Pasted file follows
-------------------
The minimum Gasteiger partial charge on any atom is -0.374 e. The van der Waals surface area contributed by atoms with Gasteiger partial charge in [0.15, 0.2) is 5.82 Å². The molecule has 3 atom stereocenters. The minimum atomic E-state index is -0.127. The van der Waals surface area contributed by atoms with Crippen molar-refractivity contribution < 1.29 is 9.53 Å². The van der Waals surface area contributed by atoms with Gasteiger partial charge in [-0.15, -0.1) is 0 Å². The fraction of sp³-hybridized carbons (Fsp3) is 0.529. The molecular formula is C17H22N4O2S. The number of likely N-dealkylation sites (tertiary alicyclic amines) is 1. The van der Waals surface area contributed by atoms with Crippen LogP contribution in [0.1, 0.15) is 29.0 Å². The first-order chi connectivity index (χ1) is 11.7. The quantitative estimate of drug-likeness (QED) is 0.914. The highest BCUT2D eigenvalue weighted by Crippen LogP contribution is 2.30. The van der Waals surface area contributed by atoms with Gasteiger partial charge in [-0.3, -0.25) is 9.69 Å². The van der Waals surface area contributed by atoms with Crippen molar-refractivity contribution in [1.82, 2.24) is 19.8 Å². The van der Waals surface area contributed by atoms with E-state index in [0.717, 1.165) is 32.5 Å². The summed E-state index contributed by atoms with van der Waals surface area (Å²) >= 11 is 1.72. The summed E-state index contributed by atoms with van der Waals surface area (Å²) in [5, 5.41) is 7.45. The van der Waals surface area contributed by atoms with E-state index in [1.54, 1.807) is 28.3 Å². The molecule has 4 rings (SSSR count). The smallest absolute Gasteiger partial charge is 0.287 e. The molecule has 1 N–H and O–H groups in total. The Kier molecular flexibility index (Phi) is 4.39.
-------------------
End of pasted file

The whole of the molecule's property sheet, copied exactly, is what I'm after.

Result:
The minimum Gasteiger partial charge on any atom is -0.374 e. The van der Waals surface area contributed by atoms with Gasteiger partial charge in [0.15, 0.2) is 5.82 Å². The molecule has 3 atom stereocenters. The minimum atomic E-state index is -0.127. The van der Waals surface area contributed by atoms with Crippen molar-refractivity contribution < 1.29 is 9.53 Å². The van der Waals surface area contributed by atoms with Gasteiger partial charge in [-0.15, -0.1) is 0 Å². The fraction of sp³-hybridized carbons (Fsp3) is 0.529. The molecular formula is C17H22N4O2S. The number of likely N-dealkylation sites (tertiary alicyclic amines) is 1. The van der Waals surface area contributed by atoms with Crippen LogP contribution in [0.1, 0.15) is 29.0 Å². The first-order chi connectivity index (χ1) is 11.7. The quantitative estimate of drug-likeness (QED) is 0.914. The highest BCUT2D eigenvalue weighted by Crippen LogP contribution is 2.30. The van der Waals surface area contributed by atoms with Gasteiger partial charge in [-0.3, -0.25) is 9.69 Å². The van der Waals surface area contributed by atoms with Crippen molar-refractivity contribution in [1.82, 2.24) is 19.8 Å². The van der Waals surface area contributed by atoms with E-state index in [0.717, 1.165) is 32.5 Å². The summed E-state index contributed by atoms with van der Waals surface area (Å²) >= 11 is 1.72. The summed E-state index contributed by atoms with van der Waals surface area (Å²) in [5, 5.41) is 7.45. The van der Waals surface area contributed by atoms with E-state index in [1.54, 1.807) is 28.3 Å². The molecule has 4 rings (SSSR count). The smallest absolute Gasteiger partial charge is 0.287 e. The molecule has 1 N–H and O–H groups in total. The Kier molecular flexibility index (Phi) is 4.39.